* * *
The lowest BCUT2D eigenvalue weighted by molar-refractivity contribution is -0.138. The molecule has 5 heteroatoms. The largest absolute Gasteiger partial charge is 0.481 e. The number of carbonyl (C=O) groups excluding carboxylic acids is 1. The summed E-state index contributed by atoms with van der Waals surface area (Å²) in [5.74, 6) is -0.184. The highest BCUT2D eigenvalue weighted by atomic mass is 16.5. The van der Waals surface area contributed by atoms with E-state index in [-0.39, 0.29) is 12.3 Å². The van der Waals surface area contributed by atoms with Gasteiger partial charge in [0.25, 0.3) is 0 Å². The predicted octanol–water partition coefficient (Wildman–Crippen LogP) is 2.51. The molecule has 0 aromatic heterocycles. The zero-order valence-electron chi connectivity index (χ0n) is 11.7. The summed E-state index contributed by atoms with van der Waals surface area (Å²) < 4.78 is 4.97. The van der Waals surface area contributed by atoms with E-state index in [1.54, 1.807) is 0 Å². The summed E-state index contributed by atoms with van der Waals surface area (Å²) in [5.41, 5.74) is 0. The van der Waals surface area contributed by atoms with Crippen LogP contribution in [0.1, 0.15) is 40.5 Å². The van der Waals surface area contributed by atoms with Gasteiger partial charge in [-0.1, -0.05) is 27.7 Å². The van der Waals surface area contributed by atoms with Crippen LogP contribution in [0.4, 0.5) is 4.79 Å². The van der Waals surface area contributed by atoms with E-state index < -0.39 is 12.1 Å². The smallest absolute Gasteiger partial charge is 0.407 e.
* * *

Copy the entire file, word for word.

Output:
The lowest BCUT2D eigenvalue weighted by molar-refractivity contribution is -0.138. The molecule has 5 heteroatoms. The largest absolute Gasteiger partial charge is 0.481 e. The number of carbonyl (C=O) groups excluding carboxylic acids is 1. The summed E-state index contributed by atoms with van der Waals surface area (Å²) in [5.74, 6) is -0.184. The highest BCUT2D eigenvalue weighted by atomic mass is 16.5. The van der Waals surface area contributed by atoms with E-state index in [-0.39, 0.29) is 12.3 Å². The van der Waals surface area contributed by atoms with Gasteiger partial charge in [0.25, 0.3) is 0 Å². The predicted octanol–water partition coefficient (Wildman–Crippen LogP) is 2.51. The molecule has 0 aromatic heterocycles. The zero-order valence-electron chi connectivity index (χ0n) is 11.7. The summed E-state index contributed by atoms with van der Waals surface area (Å²) < 4.78 is 4.97. The van der Waals surface area contributed by atoms with E-state index in [1.54, 1.807) is 0 Å². The summed E-state index contributed by atoms with van der Waals surface area (Å²) in [5.41, 5.74) is 0. The van der Waals surface area contributed by atoms with Crippen LogP contribution in [0.1, 0.15) is 40.5 Å². The van der Waals surface area contributed by atoms with Gasteiger partial charge in [-0.1, -0.05) is 27.7 Å². The van der Waals surface area contributed by atoms with Crippen LogP contribution in [0.4, 0.5) is 4.79 Å². The van der Waals surface area contributed by atoms with E-state index < -0.39 is 12.1 Å². The smallest absolute Gasteiger partial charge is 0.407 e.